Traditionally, fathers would remain outside the delivery room. When the Queen was pregnant with Prince Charles, she experienced a long and arduous labour. Her husband Prince Philip spent some of the 30 hours swimming and playing squash, as he wasn't allowed inside. Times have changed and Prince William was present for Prince George, Princess Charlotteand Prince Louis's birth.
Queen Victoria famously hated being pregnant and refused to breastfeed her nine children, calling the action "repellent" and "the ruin of intellectual and refined young ladies". Nowadays, it is personal preference.
Royals usually have three or four names, which are strong traditional names that have been used in the family for centuries, such as George and Charles.
Some names pay tribute to members of the royal family who married into The Firm; Princess Charlotte's middle names are Elizabeth (in honour of Queen Elizabeth II), but also Diana (in tribute to Princess Diana). Prince George's middle names are Alexander and Louis, while Prince Louis's are Arthur and Charles. The Queen typically approves the names of royal babies who are closest in line to the throne.
Harry and Meghan chose to name their son Archie with Harrison, literally meaning the son of Harry, as his middle name.
The birth is announced via a town crier
One of the most traditional highlights of a royal baby's birth is the announcement by a town crier. Tony Appleton has had the privilege of announcing the births of Prince George, Princess Charlotte and Prince Louis on the steps of the Lindo Wing. The role originated in medieval times when the majority of townspeople could not read or write.
Nowadays, a royal couple's social media team will announce their news on Twitter and Instagram, while also sending out statements to the press. But those who want to see the official announcement in print can visit Buckingham Palace, where the bulletin, showing the baby's sex, weight and time of birth, signed by the medical team, will be displayed on an easel. The announcement used to be handwritten, signed at the hospital and delivered back to the palace via car.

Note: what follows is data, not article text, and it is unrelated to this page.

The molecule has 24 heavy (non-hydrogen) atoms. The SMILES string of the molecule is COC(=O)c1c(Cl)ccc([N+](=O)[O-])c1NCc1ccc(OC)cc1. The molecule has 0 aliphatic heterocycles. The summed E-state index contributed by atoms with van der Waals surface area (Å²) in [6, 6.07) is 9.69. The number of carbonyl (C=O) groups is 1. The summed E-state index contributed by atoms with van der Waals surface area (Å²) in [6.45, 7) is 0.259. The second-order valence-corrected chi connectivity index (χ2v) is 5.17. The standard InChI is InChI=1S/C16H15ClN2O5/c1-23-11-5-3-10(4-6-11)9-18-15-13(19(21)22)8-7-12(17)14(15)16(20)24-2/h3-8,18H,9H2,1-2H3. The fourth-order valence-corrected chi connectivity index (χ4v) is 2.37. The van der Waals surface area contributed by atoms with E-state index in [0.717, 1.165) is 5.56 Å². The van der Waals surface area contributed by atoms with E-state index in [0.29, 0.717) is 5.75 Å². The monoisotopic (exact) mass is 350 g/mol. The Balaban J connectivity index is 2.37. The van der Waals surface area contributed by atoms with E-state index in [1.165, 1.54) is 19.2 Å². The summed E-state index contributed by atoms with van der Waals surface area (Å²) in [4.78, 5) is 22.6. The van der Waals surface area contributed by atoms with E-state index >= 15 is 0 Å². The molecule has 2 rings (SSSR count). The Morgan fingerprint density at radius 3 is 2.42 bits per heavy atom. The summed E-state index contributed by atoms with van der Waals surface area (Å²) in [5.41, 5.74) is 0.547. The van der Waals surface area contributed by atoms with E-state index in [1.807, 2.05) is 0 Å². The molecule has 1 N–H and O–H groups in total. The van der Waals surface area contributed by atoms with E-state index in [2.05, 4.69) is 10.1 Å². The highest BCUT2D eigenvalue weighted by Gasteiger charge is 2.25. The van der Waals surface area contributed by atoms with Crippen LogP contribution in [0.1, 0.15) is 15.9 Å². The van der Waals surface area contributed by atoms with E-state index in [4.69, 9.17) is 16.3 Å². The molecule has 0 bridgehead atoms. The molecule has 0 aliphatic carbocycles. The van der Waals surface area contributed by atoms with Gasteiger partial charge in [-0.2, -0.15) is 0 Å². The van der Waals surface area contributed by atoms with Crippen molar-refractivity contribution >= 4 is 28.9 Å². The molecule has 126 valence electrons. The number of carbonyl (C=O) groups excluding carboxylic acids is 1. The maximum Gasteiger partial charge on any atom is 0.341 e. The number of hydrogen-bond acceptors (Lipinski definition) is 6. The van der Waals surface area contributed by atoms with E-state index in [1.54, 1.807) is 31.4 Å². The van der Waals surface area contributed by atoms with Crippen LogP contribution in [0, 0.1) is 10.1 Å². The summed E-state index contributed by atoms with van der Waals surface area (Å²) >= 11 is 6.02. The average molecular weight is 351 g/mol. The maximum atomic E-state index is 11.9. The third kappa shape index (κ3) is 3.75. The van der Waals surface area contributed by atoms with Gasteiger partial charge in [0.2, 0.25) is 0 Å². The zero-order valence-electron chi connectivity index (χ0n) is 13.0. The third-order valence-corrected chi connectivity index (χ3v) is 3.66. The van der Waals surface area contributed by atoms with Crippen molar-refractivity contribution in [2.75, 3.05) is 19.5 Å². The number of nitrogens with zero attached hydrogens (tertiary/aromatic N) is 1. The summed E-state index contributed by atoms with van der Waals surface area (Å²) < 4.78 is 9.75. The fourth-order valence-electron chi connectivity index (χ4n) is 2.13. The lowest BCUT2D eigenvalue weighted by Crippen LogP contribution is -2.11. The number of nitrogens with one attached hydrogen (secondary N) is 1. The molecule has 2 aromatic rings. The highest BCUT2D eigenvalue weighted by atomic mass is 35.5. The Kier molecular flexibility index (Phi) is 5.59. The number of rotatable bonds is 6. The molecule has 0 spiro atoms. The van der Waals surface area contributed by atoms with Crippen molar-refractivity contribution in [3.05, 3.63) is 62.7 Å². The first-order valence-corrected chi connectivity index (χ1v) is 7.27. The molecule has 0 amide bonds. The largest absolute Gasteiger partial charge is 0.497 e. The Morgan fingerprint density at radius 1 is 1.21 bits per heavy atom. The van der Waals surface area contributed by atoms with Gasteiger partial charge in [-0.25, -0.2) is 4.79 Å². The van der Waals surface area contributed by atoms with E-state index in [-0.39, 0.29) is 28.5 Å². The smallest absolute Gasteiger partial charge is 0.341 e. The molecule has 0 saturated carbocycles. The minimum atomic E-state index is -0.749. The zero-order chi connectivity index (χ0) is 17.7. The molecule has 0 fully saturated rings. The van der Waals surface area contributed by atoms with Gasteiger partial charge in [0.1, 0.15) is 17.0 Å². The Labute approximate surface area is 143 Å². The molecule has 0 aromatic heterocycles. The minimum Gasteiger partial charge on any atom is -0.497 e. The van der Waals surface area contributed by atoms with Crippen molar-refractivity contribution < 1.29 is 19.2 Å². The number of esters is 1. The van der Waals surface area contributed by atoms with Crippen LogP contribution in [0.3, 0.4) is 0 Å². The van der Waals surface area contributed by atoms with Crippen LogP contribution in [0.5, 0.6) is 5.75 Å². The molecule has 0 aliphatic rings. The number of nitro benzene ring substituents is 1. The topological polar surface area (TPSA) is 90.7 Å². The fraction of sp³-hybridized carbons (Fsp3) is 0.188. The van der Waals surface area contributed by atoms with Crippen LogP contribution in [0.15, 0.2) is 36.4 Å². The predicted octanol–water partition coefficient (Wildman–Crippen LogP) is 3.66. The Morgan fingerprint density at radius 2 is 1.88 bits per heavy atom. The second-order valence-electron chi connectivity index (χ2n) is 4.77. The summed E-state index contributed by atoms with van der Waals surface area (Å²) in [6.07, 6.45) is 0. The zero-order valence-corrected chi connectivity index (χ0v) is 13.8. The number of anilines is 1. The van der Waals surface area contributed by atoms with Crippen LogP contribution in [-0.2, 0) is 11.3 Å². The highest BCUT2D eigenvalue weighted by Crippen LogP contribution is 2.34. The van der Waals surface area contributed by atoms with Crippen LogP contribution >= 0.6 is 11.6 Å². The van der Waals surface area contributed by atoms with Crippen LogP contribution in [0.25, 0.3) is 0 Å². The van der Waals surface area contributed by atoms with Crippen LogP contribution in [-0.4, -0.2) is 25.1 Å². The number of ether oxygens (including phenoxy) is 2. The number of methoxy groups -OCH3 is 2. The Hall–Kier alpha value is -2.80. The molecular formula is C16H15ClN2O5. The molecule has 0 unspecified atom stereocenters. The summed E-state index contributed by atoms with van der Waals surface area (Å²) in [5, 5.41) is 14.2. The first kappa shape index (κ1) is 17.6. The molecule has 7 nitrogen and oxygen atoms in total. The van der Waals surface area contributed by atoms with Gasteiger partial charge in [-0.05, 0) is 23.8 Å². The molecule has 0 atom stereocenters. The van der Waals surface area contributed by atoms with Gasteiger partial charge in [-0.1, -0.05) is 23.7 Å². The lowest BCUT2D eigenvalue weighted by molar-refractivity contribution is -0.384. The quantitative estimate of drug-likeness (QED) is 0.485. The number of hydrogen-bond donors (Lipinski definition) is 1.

A gun salute is fired
As with special occasions such as anniversaries and birthdays, a royal gun salute is fired to celebrate a new birth. They take place across the UK and at the Tower of London, and either Hyde Park or Green Park, depending on the event. Gun salutes at the Tower of London go on for ten minutes, because the Tower is a Royal Palace and is located in the City of London.
The baby is christened soon after the birth
Christenings usually take place two or three months after the birth, and it's the second time the newborn makes his or her official appearance, the first being outside the hospital. The Queen was only one month old when she was baptised in the private chapel of Buckingham Palace, while Prince William was two months old, and Prince Harry was three months old.
The christening gown